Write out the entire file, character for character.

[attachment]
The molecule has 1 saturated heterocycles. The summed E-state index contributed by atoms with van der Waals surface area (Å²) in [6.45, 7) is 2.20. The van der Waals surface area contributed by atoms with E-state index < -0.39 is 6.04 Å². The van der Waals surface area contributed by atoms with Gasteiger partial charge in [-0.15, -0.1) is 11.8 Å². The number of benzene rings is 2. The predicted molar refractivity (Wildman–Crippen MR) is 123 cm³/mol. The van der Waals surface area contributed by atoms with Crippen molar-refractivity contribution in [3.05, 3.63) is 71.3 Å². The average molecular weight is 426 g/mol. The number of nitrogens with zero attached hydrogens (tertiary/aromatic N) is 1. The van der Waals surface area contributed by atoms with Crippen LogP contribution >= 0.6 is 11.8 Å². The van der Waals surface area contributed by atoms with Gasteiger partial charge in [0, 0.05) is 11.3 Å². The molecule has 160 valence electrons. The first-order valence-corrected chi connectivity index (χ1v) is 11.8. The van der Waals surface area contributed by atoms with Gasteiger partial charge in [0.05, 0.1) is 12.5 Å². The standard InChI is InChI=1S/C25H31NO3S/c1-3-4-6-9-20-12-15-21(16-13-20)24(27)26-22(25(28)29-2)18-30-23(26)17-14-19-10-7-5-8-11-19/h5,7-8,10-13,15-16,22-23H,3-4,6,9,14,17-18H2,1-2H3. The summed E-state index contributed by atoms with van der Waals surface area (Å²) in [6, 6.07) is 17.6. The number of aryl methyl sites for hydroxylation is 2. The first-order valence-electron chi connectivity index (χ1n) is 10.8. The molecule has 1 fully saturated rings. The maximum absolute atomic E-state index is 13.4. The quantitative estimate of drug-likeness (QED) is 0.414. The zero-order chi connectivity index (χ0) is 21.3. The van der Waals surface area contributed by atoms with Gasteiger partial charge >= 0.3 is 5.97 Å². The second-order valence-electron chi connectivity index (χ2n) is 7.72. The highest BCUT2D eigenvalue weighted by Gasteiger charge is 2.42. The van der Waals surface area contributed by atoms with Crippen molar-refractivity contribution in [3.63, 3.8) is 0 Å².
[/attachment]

The molecule has 1 saturated heterocycles. The summed E-state index contributed by atoms with van der Waals surface area (Å²) in [6.45, 7) is 2.20. The van der Waals surface area contributed by atoms with E-state index < -0.39 is 6.04 Å². The van der Waals surface area contributed by atoms with Gasteiger partial charge in [-0.15, -0.1) is 11.8 Å². The number of benzene rings is 2. The predicted molar refractivity (Wildman–Crippen MR) is 123 cm³/mol. The van der Waals surface area contributed by atoms with Crippen molar-refractivity contribution in [3.05, 3.63) is 71.3 Å². The average molecular weight is 426 g/mol. The number of nitrogens with zero attached hydrogens (tertiary/aromatic N) is 1. The van der Waals surface area contributed by atoms with Crippen LogP contribution >= 0.6 is 11.8 Å². The van der Waals surface area contributed by atoms with Gasteiger partial charge in [0, 0.05) is 11.3 Å². The molecule has 160 valence electrons. The first-order valence-corrected chi connectivity index (χ1v) is 11.8. The van der Waals surface area contributed by atoms with Gasteiger partial charge in [0.05, 0.1) is 12.5 Å². The standard InChI is InChI=1S/C25H31NO3S/c1-3-4-6-9-20-12-15-21(16-13-20)24(27)26-22(25(28)29-2)18-30-23(26)17-14-19-10-7-5-8-11-19/h5,7-8,10-13,15-16,22-23H,3-4,6,9,14,17-18H2,1-2H3. The summed E-state index contributed by atoms with van der Waals surface area (Å²) in [6, 6.07) is 17.6. The number of aryl methyl sites for hydroxylation is 2. The first-order valence-electron chi connectivity index (χ1n) is 10.8. The molecule has 1 fully saturated rings. The maximum absolute atomic E-state index is 13.4. The quantitative estimate of drug-likeness (QED) is 0.414. The zero-order chi connectivity index (χ0) is 21.3. The van der Waals surface area contributed by atoms with Gasteiger partial charge >= 0.3 is 5.97 Å². The second-order valence-electron chi connectivity index (χ2n) is 7.72. The highest BCUT2D eigenvalue weighted by Gasteiger charge is 2.42. The van der Waals surface area contributed by atoms with Crippen molar-refractivity contribution in [3.63, 3.8) is 0 Å².